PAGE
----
I do not think many youngsters today reach the end of their adolescence in ignorant bliss. The youth of today is sexually more aware than many of their parents are. Yet the education of the playground and furtive sessions on the Internet are no substitute for thorough education and training in how to reject and resist unwelcome advances.

There is an even greater problem that I have come across on more that one occasion and that is of young people becoming confused as to their own sexuality because they might have had same sex experiences in Yeshiva or School and become mistakenly convinced that that makes them gay. All in all there is need for a comprehensive overhaul of what information reaches our youngsters and how. If the Rabbis are not interested in doing maybe there is no option but to set up some websites that will give the information out to those that seek it. In any event something has to be done and the sooner the better.

Tuesday, June 15, 2004

Sounds of the Underground

There is a tradition among frummers to be especially frum for others. Tradition has it that Adam, told by his maker not to eat from the tree, in his fervour told Eve that not only were you not allowed to eat from it but touching it was not allowed. The wily serpent pushed Eve causing her to trip and touch it. “See,” he then crowed, “nothing happens, I bet nothing would happen if you ate from it either.”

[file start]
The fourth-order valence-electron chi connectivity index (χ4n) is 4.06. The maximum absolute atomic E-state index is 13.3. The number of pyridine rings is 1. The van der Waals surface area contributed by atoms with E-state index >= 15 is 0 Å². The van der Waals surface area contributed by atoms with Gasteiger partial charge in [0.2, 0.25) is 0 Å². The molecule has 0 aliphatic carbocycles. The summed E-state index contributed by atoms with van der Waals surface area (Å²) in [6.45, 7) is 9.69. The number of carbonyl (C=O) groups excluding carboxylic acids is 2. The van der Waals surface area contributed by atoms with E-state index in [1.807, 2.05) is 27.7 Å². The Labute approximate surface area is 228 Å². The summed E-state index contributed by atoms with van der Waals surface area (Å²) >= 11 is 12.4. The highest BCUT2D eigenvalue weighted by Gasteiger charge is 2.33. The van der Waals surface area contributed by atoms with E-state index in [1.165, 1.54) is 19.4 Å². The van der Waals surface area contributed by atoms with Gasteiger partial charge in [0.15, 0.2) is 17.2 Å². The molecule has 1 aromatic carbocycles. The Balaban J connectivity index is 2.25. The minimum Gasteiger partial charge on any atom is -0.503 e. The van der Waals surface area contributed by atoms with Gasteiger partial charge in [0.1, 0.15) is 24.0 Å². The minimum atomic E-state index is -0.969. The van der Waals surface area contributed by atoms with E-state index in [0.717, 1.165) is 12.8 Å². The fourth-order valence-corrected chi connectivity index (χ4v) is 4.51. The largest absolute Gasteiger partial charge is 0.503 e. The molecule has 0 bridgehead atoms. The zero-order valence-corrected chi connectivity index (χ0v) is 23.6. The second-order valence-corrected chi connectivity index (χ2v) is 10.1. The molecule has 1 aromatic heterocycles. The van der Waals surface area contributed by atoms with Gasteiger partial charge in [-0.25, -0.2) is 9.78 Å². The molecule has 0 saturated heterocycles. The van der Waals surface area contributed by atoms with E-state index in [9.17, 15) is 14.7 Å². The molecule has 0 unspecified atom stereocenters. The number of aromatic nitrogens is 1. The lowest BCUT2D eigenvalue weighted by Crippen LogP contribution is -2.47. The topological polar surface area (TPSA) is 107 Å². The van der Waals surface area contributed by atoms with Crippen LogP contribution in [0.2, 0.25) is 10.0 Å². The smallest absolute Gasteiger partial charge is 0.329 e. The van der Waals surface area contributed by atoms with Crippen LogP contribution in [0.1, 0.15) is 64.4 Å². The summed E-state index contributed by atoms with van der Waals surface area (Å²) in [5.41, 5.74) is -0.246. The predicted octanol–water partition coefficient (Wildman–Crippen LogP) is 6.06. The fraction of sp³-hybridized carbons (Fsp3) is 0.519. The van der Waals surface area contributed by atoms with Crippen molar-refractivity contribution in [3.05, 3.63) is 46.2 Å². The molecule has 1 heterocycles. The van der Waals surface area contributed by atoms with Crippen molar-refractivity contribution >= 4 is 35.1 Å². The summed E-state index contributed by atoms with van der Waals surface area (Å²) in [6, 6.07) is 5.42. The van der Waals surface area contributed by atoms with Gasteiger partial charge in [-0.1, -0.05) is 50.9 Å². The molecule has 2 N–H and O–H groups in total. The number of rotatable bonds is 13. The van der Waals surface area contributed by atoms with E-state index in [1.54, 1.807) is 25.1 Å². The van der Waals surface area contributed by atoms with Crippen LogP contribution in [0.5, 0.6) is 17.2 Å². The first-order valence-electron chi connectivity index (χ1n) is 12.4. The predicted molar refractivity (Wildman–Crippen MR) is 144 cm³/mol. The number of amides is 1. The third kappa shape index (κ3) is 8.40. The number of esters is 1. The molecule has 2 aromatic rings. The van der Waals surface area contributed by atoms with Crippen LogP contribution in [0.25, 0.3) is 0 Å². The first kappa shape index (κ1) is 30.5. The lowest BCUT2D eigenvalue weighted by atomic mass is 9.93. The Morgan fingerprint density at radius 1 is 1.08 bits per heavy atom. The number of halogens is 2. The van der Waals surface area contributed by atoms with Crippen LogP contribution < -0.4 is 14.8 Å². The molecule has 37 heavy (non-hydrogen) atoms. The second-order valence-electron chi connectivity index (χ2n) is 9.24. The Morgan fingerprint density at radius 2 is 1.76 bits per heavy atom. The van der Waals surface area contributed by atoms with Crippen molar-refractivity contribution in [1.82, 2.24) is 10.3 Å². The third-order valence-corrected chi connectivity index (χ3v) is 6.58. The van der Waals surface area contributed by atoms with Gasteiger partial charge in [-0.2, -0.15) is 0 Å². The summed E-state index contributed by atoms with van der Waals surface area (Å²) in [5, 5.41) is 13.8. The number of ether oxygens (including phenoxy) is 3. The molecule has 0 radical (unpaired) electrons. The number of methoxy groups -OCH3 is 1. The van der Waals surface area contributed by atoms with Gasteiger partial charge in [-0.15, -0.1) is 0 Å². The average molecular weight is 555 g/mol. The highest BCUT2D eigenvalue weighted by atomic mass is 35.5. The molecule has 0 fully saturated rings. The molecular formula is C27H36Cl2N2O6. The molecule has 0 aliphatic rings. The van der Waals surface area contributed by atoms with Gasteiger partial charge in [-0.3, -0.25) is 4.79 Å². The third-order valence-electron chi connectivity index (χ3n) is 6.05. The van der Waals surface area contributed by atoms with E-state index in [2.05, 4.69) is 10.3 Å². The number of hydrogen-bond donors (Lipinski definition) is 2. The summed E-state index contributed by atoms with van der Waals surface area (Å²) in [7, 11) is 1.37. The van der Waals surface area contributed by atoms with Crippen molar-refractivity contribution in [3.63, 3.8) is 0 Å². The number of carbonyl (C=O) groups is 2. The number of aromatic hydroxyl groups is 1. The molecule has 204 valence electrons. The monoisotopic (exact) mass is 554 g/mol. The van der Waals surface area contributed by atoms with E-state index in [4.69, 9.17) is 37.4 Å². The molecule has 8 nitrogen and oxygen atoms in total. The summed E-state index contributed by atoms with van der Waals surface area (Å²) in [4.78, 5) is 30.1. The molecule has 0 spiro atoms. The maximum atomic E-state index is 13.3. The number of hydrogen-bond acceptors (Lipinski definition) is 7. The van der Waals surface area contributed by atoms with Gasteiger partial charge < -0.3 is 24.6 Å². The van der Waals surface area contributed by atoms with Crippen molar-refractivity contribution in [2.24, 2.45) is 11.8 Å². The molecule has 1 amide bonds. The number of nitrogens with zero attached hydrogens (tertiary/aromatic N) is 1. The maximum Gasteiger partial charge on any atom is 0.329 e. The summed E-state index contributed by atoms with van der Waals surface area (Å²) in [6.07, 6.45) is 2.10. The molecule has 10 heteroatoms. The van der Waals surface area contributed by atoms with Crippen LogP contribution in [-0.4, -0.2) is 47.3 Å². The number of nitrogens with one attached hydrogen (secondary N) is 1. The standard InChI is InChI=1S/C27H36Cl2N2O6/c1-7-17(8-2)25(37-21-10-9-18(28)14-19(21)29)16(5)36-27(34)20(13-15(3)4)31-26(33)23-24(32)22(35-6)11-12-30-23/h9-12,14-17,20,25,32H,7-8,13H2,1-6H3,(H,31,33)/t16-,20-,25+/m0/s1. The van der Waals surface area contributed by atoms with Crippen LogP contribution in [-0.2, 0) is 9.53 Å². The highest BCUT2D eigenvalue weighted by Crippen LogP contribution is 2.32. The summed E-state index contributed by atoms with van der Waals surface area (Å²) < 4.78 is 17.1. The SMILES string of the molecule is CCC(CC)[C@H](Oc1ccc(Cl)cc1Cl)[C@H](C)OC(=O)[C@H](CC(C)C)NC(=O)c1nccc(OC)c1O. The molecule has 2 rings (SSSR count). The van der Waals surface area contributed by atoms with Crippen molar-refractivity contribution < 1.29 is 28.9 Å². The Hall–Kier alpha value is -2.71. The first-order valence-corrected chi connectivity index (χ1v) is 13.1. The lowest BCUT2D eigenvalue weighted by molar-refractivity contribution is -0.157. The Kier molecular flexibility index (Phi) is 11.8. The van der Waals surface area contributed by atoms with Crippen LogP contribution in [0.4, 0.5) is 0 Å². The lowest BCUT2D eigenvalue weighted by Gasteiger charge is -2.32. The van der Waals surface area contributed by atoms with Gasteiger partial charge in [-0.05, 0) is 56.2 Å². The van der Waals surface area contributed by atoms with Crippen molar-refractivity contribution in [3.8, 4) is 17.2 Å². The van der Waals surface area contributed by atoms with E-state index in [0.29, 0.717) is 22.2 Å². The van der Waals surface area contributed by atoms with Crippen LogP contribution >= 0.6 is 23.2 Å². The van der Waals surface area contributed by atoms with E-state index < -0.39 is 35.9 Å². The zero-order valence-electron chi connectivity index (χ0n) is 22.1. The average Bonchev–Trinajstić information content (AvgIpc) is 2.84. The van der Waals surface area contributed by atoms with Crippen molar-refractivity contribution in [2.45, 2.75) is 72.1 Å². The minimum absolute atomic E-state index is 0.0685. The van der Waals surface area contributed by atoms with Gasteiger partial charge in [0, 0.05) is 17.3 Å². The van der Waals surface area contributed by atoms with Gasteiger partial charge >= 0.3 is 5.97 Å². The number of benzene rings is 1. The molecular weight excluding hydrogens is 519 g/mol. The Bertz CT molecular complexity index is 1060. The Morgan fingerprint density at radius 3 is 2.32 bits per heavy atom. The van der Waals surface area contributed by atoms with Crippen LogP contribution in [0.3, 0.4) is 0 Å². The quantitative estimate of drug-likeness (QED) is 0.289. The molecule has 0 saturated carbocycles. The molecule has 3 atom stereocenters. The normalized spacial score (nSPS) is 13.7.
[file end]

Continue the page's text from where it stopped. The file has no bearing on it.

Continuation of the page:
I would venture a wager that there is not a single brain between two peyos on the Hill that has not heard this story and the lessons that must be drawn from it. That did not stop the Rabbinate from proclaiming a recent frum concert to be forbidden. Did they honestly expect a full hall of posteriorless seats?

Among Chassidim it is common to ironically say about something very good that it must be traif. There is an acknowledged feeling that most things pleasurable, if the Torah itself has not forbidden it, the Rabbis will. By the reverse token I would say that these concerts have got to be kosher.